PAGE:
Re­gen­eron, Sanofi are ready to de­but the 6th PD-1/L1. Is it still pos­si­ble to stand out from the grow­ing crowd?

Re­gen­eron $REGN and Sanofi $SNY rolled out an up­date on their PD-1 check­point cemi­plimab this morn­ing, demon­strat­ing that the promis­ing ear­ly da­ta they had seen on a high re­sponse rate for a dead­ly skin can­cer re­mained in­tact for close to half of all the pa­tients en­rolled in the piv­otal Phase II tri­al.

In­ves­ti­ga­tors came up with a 46.3% ORR for ad­vanced cu­ta­neous squa­mous cell car­ci­no­ma in the study, which is be­ing tak­en to reg­u­la­tors in search of a quick OK for what will like­ly be the world’s sixth PD-1/L1 ther­a­py to hit the mar­ket. Ac­cord­ing to re­cent re­search from the Can­cer Re­search In­sti­tute, there are an­oth­er 49 PD-1/L1 check­points in clin­i­cal de­vel­op­ment, with hun­dreds more in pre­clin­i­cal re­search.

Is­rael Lowy, Re­gen­eron

This one, though, has been held up by the re­search team as po­ten­tial­ly su­pe­ri­or to much of the rest of the field. Top in­ves­ti­ga­tors in the pro­gram have high­light­ed their be­lief that PD-1 is a fun­da­men­tal­ly su­pe­ri­or ap­proach than PD-L1 — though they have yet to prove that. The two big part­ners are al­so once again re­ly­ing on Re­gen­eron’s fa­mous an­ti­body fac­to­ry to stand out from the crowd with a check­point that won the FDA’s break­through des­ig­na­tion.

There’s still no fi­nal take on the du­ra­tion of the re­sponse, with Sanofi say­ing that 32 of 38 re­spons­es among the 82 pa­tients en­rolled are con­tin­u­ing.

It’s no co­in­ci­dence that Sanofi arranged to de­clare the piv­otal da­ta to­day, right at the be­gin­ning of its an­nu­al R&D day. For the phar­ma gi­ant it’s a chance to demon­strate that it has the R&D fire­pow­er need­ed to come up with im­por­tant new ther­a­pies — even if much of the in­no­va­tion is still com­ing from its part­ners at Re­gen­eron.

Skep­tics, though, aren’t see­ing any­thing new with to­day’s up­dates. Still, Sanofi can use this PD-1 to cre­ate its own com­bos as it sets the stage for a re­newed R&D ef­fort on the on­col­o­gy front, af­ter some se­ri­ous set­backs forced an ear­li­er re­or­ga­ni­za­tion. But Baird’s Bri­an Sko­r­ney says that at this point no-one should think a launch will be easy, or quick­ly prof­itable. He notes;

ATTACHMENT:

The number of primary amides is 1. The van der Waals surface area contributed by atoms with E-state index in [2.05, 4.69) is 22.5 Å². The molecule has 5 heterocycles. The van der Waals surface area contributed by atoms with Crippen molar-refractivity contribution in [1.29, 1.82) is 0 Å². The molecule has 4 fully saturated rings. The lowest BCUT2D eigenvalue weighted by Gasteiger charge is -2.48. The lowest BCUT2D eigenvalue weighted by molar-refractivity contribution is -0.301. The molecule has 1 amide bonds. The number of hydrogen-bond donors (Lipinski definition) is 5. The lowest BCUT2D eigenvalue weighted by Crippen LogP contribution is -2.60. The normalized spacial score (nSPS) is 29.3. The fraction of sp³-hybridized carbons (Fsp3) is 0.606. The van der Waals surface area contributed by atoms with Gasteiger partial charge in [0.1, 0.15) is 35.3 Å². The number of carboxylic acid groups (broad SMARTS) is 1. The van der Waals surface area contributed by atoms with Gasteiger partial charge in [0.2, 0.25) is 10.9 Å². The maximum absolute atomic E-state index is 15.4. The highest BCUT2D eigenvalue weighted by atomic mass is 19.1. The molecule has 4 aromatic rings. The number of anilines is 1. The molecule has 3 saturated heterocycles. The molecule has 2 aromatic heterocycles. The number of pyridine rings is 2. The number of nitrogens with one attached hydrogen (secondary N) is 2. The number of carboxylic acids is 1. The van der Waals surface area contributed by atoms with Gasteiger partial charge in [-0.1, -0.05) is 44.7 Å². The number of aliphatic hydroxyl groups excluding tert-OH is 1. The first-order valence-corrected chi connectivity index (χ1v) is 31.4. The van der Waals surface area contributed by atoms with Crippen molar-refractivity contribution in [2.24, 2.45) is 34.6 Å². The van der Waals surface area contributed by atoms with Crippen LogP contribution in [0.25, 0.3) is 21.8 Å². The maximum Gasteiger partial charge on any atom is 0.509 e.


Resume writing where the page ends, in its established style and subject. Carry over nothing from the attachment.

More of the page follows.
Sales of Keytru­da and Op­di­vo are on track for $3.8B and $4.8B, re­spec­tive­ly, this year. Tecen­triq, the third to mar­ket two years lat­er, is on track for about $500M, while Baven­cio and Imfinzi, both ap­proved this year, have sold close to noth­ing. Com­pet­ing in the ma­jor PD-(L)1 in­di­ca­tions such as melanoma, NSCLC, etc. will there­fore like­ly be very dif­fi­cult. Though we don’t dis­agree that front-line NSCLC is a huge op­por­tu­ni­ty, the pletho­ra of dis­ap­point­ing da­ta in NSCLC with ap­proved agents presents an un­re­al­is­ti­cal­ly high hur­dle for man­age­ment to ex­pect to eas­i­ly cross.

Is­rael Lowy, Re­gen­eron’s lead sci­en­tist on the pro­gram, had this to say:

This is the largest prospec­tive study ever con­duct­ed in this dis­ease, and we are pleased that many peo­ple were able to achieve deep and durable re­spons­es with cemi­plimab monother­a­py. The high and durable re­sponse rates seen in this study are par­tic­u­lar­ly no­table giv­en that the study en­rolled pa­tients re­gard­less of bio­mark­er sta­tus.

The rolling sub­mis­sion will be wrapped in Q1.

Health­care Dis­par­i­ties and Sick­le Cell Dis­ease

In the complicated U.S. healthcare system, navigating a serious illness such as cancer or heart disease can be remarkably challenging for patients and caregivers. When that illness is classified as a rare disease, those challenges can become even more acute. And when that rare disease occurs in a population that experiences health disparities, such as people with sickle cell disease (SCD) who are primarily Black and Latino, challenges can become almost insurmountable.

The End­points 11: They've got mad mon­ey and huge am­bi­tions. It's time to go big or go home

These days, selecting a group of private biotechs for the Endpoints 11 spotlight begins with a sprint to get ahead of IPOs and the M&A teams at Big Pharma. I’ve had a couple of faceplants earlier this year, watching some of the biotechs on my short list choose a quick leap onto Nasdaq or into the arms of a buyer.

Vividion, you would have been a great pick for the Endpoints 11. I’m sorry I missed you.

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Dave Lennon, former president of Novartis Gene Therapies

So what hap­pened with No­var­tis Gene Ther­a­pies? Here's your an­swer